How the Vancouver Symphony Orchestra’s School of Music adapted to meet the needs of students during the pandemic.

At the onset of COVID-19 last March, the Vancouver Symphony Orchestra’s School of Music was propelled into a space of online learning which fundamentally altered the way they delivered experiences to students and will continue to have a transformative effect from this point forward. Prior to the pandemic, their strategic goals already included aspects of digitization, however they were not yet fully prepared for the speed at which they would need to adapt.

Angela Elster, President & CEO of Vancouver Symphony Orchestra and the VSO School of Music, called attention to both organizations’ overarching goal throughout this entire ordeal: to “keep the music going. Music connects us during this time of isolation.” The VSO School of Music is Canada's only music school founded by an orchestra with the goal of creating a community space and educational facility to allow for continuous artistic development in meeting the VSO’s Mission ‘to create, curate and connect irresistible musical experiences.’  In response to the pandemic, The VSO created an online platform called which consists of a virtual stage with continuous performance, as well as another section called ‘The Music Room.’ This virtual music room houses content created for the public school system and is filled with free and accessible tools for teachers and students. 

According to Gillian Hunter Gibbs, Director of the VSO School of Music, the most important take-away from their pandemic experience was the importance of flexibility. The shutdown happened during spring break so they had a small amount of time to prepare, however things were moving at an incredibly fast pace. To make the transition to online learning as seamless as possible staff and faculty had to be open to developing new skills relatively quickly. The uncertainty of the situation called for changes in course lengths and teachers had to be creative in adjusting their programming. The importance of flexibility was truly exemplified when Gibbs was discussing the new roles that staff had to take on, she states: “we are tech support, we are programmers, we are now all of these things that the situation has required us to be but has also enabled us to be.”

The VSO School of Music had to be a lot more creative when it came to adopting a hybrid model of instruction to address both ensembles and private lessons, since indoor activity was limited. Their summer programs gave them the opportunity to experiment with different ways of teaching so they could get insight into what would work best for the upcoming school year. One of the ways they were able to compensate for the institution’s lack of outdoor space was by connecting with the Vancouver Parks Board to be able to offer classes in parks. This was an incredibly successful initiative which they implemented for their signature early childhood program. They also adopted a system of complex room allocations to be able to remain in compliance with COVID-19 measures and still allow for some indoor classes.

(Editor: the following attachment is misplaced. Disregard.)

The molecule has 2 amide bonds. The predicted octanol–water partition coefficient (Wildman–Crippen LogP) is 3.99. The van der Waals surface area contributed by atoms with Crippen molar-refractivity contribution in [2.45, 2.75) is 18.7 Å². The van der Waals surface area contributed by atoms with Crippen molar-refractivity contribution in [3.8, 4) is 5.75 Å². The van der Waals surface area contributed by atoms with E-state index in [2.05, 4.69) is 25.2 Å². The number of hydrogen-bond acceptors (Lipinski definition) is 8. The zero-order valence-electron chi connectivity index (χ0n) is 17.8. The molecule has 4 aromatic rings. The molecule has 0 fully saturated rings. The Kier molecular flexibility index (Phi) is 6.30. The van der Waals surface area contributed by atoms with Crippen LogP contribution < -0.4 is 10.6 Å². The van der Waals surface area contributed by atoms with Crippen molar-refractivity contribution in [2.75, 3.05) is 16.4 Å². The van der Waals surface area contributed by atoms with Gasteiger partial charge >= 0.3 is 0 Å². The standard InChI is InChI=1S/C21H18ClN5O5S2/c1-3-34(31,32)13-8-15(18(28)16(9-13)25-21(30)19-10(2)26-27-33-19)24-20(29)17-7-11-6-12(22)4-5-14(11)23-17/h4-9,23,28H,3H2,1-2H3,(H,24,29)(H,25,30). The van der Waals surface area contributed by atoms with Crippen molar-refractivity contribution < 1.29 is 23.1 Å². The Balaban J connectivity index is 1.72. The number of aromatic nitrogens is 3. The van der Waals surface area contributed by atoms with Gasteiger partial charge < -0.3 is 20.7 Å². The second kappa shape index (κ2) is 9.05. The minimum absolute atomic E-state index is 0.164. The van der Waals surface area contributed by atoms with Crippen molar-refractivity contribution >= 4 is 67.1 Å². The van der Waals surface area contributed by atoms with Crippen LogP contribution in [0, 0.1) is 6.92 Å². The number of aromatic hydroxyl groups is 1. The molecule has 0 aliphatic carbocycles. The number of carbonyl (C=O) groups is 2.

When it came to discoverability and marketing, it was essential for them to start communicating more intensely with various social media groups to make people aware of any resources and to showcase their successes with online learning. Louise Ironside, Director of Marketing & Communications at the VSO School of Music, indicated that the organization made themselves open and available to their students and members through increased communications, and openly shared their shortcomings and successes when it came to bridging all learning gaps brought about by the pandemic. She emphasized that catering to and caring for the community you serve will foster more support than spending a lot of money on online marketing. 

Gibbs further outlined how this pandemic has fundamentally changed their approach to teaching and the ways they will continue to provide meaningful experiences for their students. There are new hybrid models of teaching that have the potential to become permanent. For example, during the summer they were able to retrofit their recital hall to allow for live streaming. Recitals would be recorded and available online so relatives from all over the world could tune in and watch. Another incredibly successful initiative which will be applied post-pandemic. They also established a virtual music birthday party program and published a plethora of online resources that proved to be incredibly valuable to their students and members, bringing an increase of traffic to their website.

This article is based on information shared during a panel discussion which took place on April 27th, presented by the Canadian Network for Arts and Learning and featuring the Vancouver Symphony Orchestra School of Music and Labrador Creative Arts Festival. The main goal of this session was to explore and discuss the challenges faced by these two very different arts organizations in attempting to keep students engaged, connected and still able to have meaningful experiences within a global pandemic. 

By Lynn Medi